Q & A with Chris Shaw

Chris Shaw is a photographer based in Paris. • How is the crazy pandemic treating you? One hour a day outside allowed with a wr...

Ghetto maybe too harsh a word really, but I moved into a flat in Liverpool 8 with a girlfriend and I started photographing people and places around where we lived. I befriended people who later burgled my place —that upset me at the time, haha Now I just love them anyway! They didn’t find my cameras buried under a mound of coats near the front door but they took the TV and stereo and also a box of 200 teabags (tea: that very English thing...) But they left two single teabags out —like after being robbed you really need a cup of tea!

Q & A with Alice Christine Walker

Alice Christine Walker is a photographer based in Portland. • BA: Tell me about your photobooth pictures. How/when did you get s...

Haha! Yes, that's true. I approach the photobooth from the unique position of being the darkroom photographer and the subject. Well, mechanic/photographer...

We have no place to be 1980-1982

A newly edited and expanded edition of Jōji Hashiguchi’s seminal photobook is published this month. Here, the photographer reflects on his past, and the time he spent documenting the plight of youth in the 1980s

Jack Latham Interview: Is Conspiracy a Medium?

"The case it focuses on, saw six innocent young people all suffer memory-distrust syndrome due to coercion by the police and confess to murdering two men in Iceland of which they had no links. This was achieved by the police by enforcing a narrative onto

“The case it focuses on, saw six innocent young people all suffer memory-distrust syndrome due to coercion by the police and confess to murdering two men in Iceland of which they had no links. This was achieved by the police by enforcing a narrative onto the alleged until ultimately, they doubted their own beliefs in their memories”.

To Discover a Story - Photographs by Carolina Rapezzi | Interview by W. Scott Olsen | LensCulture

Italian photographer Carolina Repezzi unfolds the story behind this arresting portrait of a young water seller, taken in the Agbogbloshie e-waste scrapyard in Ghana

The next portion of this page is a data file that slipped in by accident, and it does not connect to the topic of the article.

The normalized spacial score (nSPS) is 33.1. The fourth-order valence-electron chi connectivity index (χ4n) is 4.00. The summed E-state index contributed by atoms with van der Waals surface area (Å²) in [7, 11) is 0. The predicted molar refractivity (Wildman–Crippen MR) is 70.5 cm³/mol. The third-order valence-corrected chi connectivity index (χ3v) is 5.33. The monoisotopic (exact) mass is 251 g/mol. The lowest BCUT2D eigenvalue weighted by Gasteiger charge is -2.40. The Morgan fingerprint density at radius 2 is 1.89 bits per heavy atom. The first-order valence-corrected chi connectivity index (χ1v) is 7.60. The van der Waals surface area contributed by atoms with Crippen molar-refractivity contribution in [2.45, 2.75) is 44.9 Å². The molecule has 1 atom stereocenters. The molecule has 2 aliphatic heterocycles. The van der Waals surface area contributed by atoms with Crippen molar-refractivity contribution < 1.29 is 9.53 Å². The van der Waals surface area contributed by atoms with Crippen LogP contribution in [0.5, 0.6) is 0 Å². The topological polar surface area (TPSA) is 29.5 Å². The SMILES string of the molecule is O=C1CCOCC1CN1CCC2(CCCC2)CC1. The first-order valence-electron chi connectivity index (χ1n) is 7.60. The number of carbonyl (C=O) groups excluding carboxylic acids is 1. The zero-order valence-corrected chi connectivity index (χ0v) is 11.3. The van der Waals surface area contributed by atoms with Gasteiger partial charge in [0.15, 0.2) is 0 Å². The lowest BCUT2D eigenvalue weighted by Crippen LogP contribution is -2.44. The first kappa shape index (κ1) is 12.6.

This award-winning photo was made in a hellish place that has become one of the biggest electronic waste dumps in the world. Carolina Rapezzi, an Italian-born photographer now based in London, won the single image category in the LensCulture Art Photography Awards 2019. One photograph among the many that make up her project Burning Dreams, the image is of a young woman called Rashida selling water in the Agbogbloshie scrapyard and electronic waste dump in Accra, Ghana.

Q & A with Jason Tippet

Jason Tippet is a filmmaker and photographer based in Los Angeles.  (An abridged version of this interview was published originally ...

Q & A with John Sypal

Photo by Blake Andrews John Sypal is a photographer based in Tokyo • Blake: Here’s something I’ve been wondering about...

John Sypal is a photographer based in Tokyo

Robert Adams Interviewed - Thomas Weski, John Szarkowski, Shooting 450 Rolls of Film in Denver

@ Robert Adams "I shot about 450 rolls of film, all up and down the Front Range, mostly in the Denver area, though. And the work from that sat under—I printed it all and mounted every print, but it sat under my work table for about—whatever it was—I m

“I shot about 450 rolls of film, all up and down the Front Range, mostly in the Denver area, though. And the work from that sat under—I printed it all and mounted every print, but it sat under my work table for about—whatever it was—I mean, like 20-some years.”

Jack Latham | 1000 Words

n the occasion of his solo exhibition currently at RPS House Bristol, photographer Jack Latham sits down with 1000 Words Editor, Tim Clark to discuss his latest body of work Sugar Paper Theories. The project delves into Iceland’s unsolved, double-murder investigation from 1974 – known as the Gudmundur and Geirfinnur case – following the disappearance of two men in separate incidents in the country’s southwestern region. By deftly fusing photographs of key protagonists implicated in the historical event – suspects, whistleblowers, conspiracy theorists, expert witnesses and bystanders – with archival material from the original police files, Latham pieces together a narrative reconstruction of the case to explore the machinations of memory and the power of suggestibility, as well as photography’s truth claims.

Bryan Schutmaat:The Goddamn Interview

"In very broad terms, it seems that the work made in the West during the 20th century portrays a prolonged event – a disaster, you could say – that unfolded as modernity overtook the landscape and ideologies were instilled in American culture".

“In very broad terms, it seems that the work made in the West during the 20th century portrays a prolonged event – a disaster, you could say – that unfolded as modernity overtook the landscape and ideologies were instilled in American culture”.